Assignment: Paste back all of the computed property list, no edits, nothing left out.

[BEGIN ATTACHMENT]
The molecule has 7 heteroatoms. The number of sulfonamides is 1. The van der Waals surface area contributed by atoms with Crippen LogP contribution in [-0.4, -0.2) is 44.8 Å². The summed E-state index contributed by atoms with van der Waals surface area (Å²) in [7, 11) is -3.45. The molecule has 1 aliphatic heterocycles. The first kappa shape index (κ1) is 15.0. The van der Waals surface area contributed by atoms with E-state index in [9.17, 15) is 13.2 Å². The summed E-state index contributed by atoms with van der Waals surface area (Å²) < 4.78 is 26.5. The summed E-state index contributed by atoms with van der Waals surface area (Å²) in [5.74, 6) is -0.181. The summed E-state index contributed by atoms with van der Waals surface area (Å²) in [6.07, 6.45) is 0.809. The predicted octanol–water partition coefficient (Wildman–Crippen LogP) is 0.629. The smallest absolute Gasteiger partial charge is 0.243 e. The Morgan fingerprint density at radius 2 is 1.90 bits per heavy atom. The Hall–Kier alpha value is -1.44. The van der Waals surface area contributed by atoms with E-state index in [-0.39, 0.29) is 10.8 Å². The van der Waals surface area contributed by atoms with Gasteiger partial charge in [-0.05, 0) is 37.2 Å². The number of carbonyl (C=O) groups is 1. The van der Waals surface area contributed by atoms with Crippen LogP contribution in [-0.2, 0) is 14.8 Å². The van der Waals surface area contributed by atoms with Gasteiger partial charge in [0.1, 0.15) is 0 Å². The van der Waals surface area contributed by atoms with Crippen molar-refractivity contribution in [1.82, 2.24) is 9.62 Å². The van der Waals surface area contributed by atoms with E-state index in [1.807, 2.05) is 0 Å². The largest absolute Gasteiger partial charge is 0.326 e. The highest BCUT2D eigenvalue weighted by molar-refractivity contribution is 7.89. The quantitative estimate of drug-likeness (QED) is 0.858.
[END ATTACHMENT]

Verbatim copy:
The molecule has 7 heteroatoms. The number of sulfonamides is 1. The van der Waals surface area contributed by atoms with Crippen LogP contribution in [-0.4, -0.2) is 44.8 Å². The summed E-state index contributed by atoms with van der Waals surface area (Å²) in [7, 11) is -3.45. The molecule has 1 aliphatic heterocycles. The first kappa shape index (κ1) is 15.0. The van der Waals surface area contributed by atoms with E-state index in [9.17, 15) is 13.2 Å². The summed E-state index contributed by atoms with van der Waals surface area (Å²) < 4.78 is 26.5. The summed E-state index contributed by atoms with van der Waals surface area (Å²) in [5.74, 6) is -0.181. The summed E-state index contributed by atoms with van der Waals surface area (Å²) in [6.07, 6.45) is 0.809. The predicted octanol–water partition coefficient (Wildman–Crippen LogP) is 0.629. The smallest absolute Gasteiger partial charge is 0.243 e. The Morgan fingerprint density at radius 2 is 1.90 bits per heavy atom. The Hall–Kier alpha value is -1.44. The van der Waals surface area contributed by atoms with E-state index in [-0.39, 0.29) is 10.8 Å². The van der Waals surface area contributed by atoms with Gasteiger partial charge in [-0.05, 0) is 37.2 Å². The number of carbonyl (C=O) groups is 1. The van der Waals surface area contributed by atoms with Crippen LogP contribution in [-0.2, 0) is 14.8 Å². The van der Waals surface area contributed by atoms with Gasteiger partial charge in [0.1, 0.15) is 0 Å². The van der Waals surface area contributed by atoms with Crippen molar-refractivity contribution in [1.82, 2.24) is 9.62 Å². The van der Waals surface area contributed by atoms with E-state index in [1.807, 2.05) is 0 Å². The largest absolute Gasteiger partial charge is 0.326 e. The highest BCUT2D eigenvalue weighted by molar-refractivity contribution is 7.89. The quantitative estimate of drug-likeness (QED) is 0.858.